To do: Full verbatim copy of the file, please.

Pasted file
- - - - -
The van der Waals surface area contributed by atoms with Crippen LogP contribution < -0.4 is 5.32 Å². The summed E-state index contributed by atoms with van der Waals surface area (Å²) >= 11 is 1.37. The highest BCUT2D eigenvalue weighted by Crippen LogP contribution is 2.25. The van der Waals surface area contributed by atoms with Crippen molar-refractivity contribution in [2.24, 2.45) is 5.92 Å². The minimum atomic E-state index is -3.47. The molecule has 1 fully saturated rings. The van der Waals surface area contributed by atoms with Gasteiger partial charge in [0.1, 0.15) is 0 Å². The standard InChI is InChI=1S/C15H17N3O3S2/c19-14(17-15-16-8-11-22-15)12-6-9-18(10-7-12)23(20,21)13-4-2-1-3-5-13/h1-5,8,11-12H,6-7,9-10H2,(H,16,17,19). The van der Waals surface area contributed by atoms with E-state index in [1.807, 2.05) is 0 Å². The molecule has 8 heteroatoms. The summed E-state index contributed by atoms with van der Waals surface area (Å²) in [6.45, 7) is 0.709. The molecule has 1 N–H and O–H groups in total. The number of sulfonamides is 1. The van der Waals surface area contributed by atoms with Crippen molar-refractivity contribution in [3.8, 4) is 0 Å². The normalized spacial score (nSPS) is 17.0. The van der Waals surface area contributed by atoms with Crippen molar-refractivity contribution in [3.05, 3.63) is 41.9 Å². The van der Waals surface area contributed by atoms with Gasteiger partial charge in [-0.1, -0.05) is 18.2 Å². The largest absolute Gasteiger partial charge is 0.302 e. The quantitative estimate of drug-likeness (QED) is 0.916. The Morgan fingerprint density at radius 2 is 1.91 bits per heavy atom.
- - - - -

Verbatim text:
The van der Waals surface area contributed by atoms with Crippen LogP contribution < -0.4 is 5.32 Å². The summed E-state index contributed by atoms with van der Waals surface area (Å²) >= 11 is 1.37. The highest BCUT2D eigenvalue weighted by Crippen LogP contribution is 2.25. The van der Waals surface area contributed by atoms with Crippen molar-refractivity contribution in [2.24, 2.45) is 5.92 Å². The minimum atomic E-state index is -3.47. The molecule has 1 fully saturated rings. The van der Waals surface area contributed by atoms with Gasteiger partial charge in [0.1, 0.15) is 0 Å². The standard InChI is InChI=1S/C15H17N3O3S2/c19-14(17-15-16-8-11-22-15)12-6-9-18(10-7-12)23(20,21)13-4-2-1-3-5-13/h1-5,8,11-12H,6-7,9-10H2,(H,16,17,19). The van der Waals surface area contributed by atoms with E-state index in [1.807, 2.05) is 0 Å². The molecule has 8 heteroatoms. The summed E-state index contributed by atoms with van der Waals surface area (Å²) in [6.45, 7) is 0.709. The molecule has 1 N–H and O–H groups in total. The number of sulfonamides is 1. The van der Waals surface area contributed by atoms with Crippen molar-refractivity contribution in [3.8, 4) is 0 Å². The normalized spacial score (nSPS) is 17.0. The van der Waals surface area contributed by atoms with Crippen molar-refractivity contribution in [3.05, 3.63) is 41.9 Å². The van der Waals surface area contributed by atoms with Gasteiger partial charge in [-0.1, -0.05) is 18.2 Å². The largest absolute Gasteiger partial charge is 0.302 e. The quantitative estimate of drug-likeness (QED) is 0.916. The Morgan fingerprint density at radius 2 is 1.91 bits per heavy atom.